Besides these points, there was an odd comment that deserves flagging:

Most economists argue that changing technology is more to blame for the divergence of economic fortunes. Nonetheless, worker concerns are roiling the political landscape. "Everywhere you go you've got this widespread feeling, especially in the labor community, that all of the wage problems of the middle class are due to trade," says Austan Goolsbee, a University of Chicago economist advising Democratic candidate Sen. Barack Obama.

Actually, as a paper for the Federal Reserve Bank of Atlanta (no bastion of labor they) pointed out several years ago, the argument that skill-biased technological change (rather than other factors) is driving rising inequality is a pretty weak one, for among other reasons, because inequality began its rise in the late 1970s-early 1980s, while the workplace computer revolution didn't happen until the 1990s. That's just the most straightforward example; there are many more in the paper.

Oh, and for the record, and we'll be posting this on all election related posts:

Disclosure: Global Trade Watch has no preference among the candidates.

Print Friendly and PDF



Thanks for another interesting post. I appreciate this blog for great summaries of hypocritical trade policy and criticism of the overwhelmingly weak arguments for across-the-board free trade policies.

This post, however, seems to go a little overboard in casting Iowa farmers as losers from US trade policy!!

(1) Real price declines or not -- ridiculous farm subsidies for large agribusinesses guarantee farmer’s income, export competitiveness and overproduction in the US.
(2) The same subsidies lower world agricultural prices and thus lower incomes of impoverished third world farmers.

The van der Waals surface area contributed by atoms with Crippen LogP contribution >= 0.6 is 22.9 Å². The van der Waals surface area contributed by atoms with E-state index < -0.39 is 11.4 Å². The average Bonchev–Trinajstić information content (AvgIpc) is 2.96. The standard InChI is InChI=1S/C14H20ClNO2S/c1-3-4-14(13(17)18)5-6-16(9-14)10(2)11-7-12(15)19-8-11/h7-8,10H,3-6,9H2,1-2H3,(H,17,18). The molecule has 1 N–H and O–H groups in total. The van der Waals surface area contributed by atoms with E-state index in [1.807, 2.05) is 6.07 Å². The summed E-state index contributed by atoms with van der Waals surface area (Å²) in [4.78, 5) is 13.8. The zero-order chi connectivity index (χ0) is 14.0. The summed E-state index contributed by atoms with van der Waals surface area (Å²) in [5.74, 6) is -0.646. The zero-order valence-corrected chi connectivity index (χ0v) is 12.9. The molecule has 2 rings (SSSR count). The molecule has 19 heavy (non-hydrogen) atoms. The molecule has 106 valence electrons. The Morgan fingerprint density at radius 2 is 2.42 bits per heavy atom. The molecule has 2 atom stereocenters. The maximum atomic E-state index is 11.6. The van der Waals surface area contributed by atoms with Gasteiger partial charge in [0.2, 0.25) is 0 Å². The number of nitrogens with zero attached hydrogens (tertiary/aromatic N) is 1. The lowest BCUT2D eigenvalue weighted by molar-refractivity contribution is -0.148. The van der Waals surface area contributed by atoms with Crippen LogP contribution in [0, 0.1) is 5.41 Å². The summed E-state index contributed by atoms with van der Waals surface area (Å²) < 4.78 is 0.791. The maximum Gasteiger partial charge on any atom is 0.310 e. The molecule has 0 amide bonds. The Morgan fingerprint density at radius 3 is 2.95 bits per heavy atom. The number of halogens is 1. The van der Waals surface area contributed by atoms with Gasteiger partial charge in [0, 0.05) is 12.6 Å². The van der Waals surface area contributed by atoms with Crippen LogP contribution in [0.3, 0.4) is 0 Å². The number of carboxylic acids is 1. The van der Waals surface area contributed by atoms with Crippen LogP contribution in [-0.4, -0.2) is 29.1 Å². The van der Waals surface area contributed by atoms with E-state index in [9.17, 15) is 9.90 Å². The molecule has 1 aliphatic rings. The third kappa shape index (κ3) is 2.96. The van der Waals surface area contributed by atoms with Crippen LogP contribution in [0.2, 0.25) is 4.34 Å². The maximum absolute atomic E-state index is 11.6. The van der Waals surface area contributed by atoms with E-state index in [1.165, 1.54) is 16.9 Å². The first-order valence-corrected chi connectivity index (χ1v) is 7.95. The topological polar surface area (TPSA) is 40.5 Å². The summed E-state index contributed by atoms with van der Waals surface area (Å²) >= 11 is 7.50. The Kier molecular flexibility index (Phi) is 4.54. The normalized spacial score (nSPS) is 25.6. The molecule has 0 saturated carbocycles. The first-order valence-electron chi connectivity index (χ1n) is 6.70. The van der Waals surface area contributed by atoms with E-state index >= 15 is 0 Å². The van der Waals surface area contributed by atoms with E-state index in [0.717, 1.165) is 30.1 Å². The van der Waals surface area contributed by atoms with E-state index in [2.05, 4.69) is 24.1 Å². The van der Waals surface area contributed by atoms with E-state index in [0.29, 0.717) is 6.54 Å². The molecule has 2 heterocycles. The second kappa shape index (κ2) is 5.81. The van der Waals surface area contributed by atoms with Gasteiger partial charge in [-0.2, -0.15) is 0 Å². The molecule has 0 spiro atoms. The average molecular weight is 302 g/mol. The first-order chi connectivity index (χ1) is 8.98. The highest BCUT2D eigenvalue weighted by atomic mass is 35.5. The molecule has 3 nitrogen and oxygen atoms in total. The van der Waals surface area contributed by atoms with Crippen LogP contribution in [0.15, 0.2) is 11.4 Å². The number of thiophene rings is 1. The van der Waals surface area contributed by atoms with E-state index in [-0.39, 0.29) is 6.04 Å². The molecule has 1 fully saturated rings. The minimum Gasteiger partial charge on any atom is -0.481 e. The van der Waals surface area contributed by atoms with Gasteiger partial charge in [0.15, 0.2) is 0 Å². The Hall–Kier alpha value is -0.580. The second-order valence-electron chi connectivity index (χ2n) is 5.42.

(While these arguments are sometimes heard from within the World Bank, they maintain that for the "greatest benefits from trade liberalization" to materialize, developed country farm subsidies do not need to be removed -- just another example where the Bank's research supports rich countries' and people's position, in this case Iowa farmers. I don't belong in the Bank's camp, just for the record.)
(3) The ethanol craze is just an "easy political fix" -- only looking environmentally responsible, while pleasing one of the strongest lobbying groups in the country, ADM and the like. Ethanol shouldn't be subsidised as it is now, (a) because demand pressues drive up wheat and corn prices, again hurting the poorest around the world, and (b) ethanol’s energy balance is horrendous.
(4) The US fails to comply with current WTO rulings about cotton and sugar subsidies (as does the EU), which were ruled illegal after complaints of African cotton exporters. The US just issued a farm bill that maintains these subsidies, in order to protect incomes and jobs in places like Iowa.

Free trade talk and policy in the US is hypocritical not only because free trade fundamentally hurts wages and jobs in manufacturing and services, but furthermore because there really IS NO FREE TRADE with these policies towards the corn belt.

Now, I am not arguing for free trade. I’d just like to make the point that your otherwise careful, insightful and sometimes sarcastic reporting on trade issues should not succumb to hypocrisy in disguise.



Blogged about it myself!


The manufacturing guys over at Evolving Excellence are running a poll on which candidate would be best for manufacturing, and undeclared Bloomberg is right on top. The rest follows a more predictable pattern, at least from a management perspective. Which is also apparent in the "manufacturing issues poll" in the same post.


The comments to this entry are closed.